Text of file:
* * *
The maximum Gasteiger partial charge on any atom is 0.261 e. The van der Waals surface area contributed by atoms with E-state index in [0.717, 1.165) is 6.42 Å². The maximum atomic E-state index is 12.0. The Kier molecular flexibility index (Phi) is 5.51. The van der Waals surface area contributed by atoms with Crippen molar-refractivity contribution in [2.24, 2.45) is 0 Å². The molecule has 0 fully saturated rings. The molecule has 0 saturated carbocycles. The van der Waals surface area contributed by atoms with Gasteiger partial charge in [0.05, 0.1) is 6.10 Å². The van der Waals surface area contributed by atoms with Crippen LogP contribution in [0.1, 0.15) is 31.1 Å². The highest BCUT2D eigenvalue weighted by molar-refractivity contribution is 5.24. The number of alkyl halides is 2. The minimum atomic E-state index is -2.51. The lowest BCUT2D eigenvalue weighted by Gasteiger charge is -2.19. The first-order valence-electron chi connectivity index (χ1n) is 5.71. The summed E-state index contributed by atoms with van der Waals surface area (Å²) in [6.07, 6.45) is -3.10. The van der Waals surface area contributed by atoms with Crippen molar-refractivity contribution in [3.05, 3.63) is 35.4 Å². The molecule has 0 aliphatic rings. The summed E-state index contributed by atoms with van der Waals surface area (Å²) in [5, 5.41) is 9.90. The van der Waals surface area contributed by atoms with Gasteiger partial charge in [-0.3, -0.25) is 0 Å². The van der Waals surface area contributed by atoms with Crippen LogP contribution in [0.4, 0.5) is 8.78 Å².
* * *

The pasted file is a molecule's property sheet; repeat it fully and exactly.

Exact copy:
The maximum Gasteiger partial charge on any atom is 0.261 e. The van der Waals surface area contributed by atoms with E-state index in [0.717, 1.165) is 6.42 Å². The maximum atomic E-state index is 12.0. The Kier molecular flexibility index (Phi) is 5.51. The van der Waals surface area contributed by atoms with Crippen molar-refractivity contribution in [2.24, 2.45) is 0 Å². The molecule has 0 fully saturated rings. The molecule has 0 saturated carbocycles. The van der Waals surface area contributed by atoms with Gasteiger partial charge in [0.05, 0.1) is 6.10 Å². The van der Waals surface area contributed by atoms with Crippen LogP contribution in [0.1, 0.15) is 31.1 Å². The highest BCUT2D eigenvalue weighted by molar-refractivity contribution is 5.24. The number of alkyl halides is 2. The minimum atomic E-state index is -2.51. The lowest BCUT2D eigenvalue weighted by Gasteiger charge is -2.19. The first-order valence-electron chi connectivity index (χ1n) is 5.71. The summed E-state index contributed by atoms with van der Waals surface area (Å²) in [6.07, 6.45) is -3.10. The van der Waals surface area contributed by atoms with Crippen molar-refractivity contribution in [3.05, 3.63) is 35.4 Å². The molecule has 0 aliphatic rings. The summed E-state index contributed by atoms with van der Waals surface area (Å²) in [5, 5.41) is 9.90. The van der Waals surface area contributed by atoms with Gasteiger partial charge in [-0.3, -0.25) is 0 Å². The van der Waals surface area contributed by atoms with Crippen LogP contribution in [0.4, 0.5) is 8.78 Å².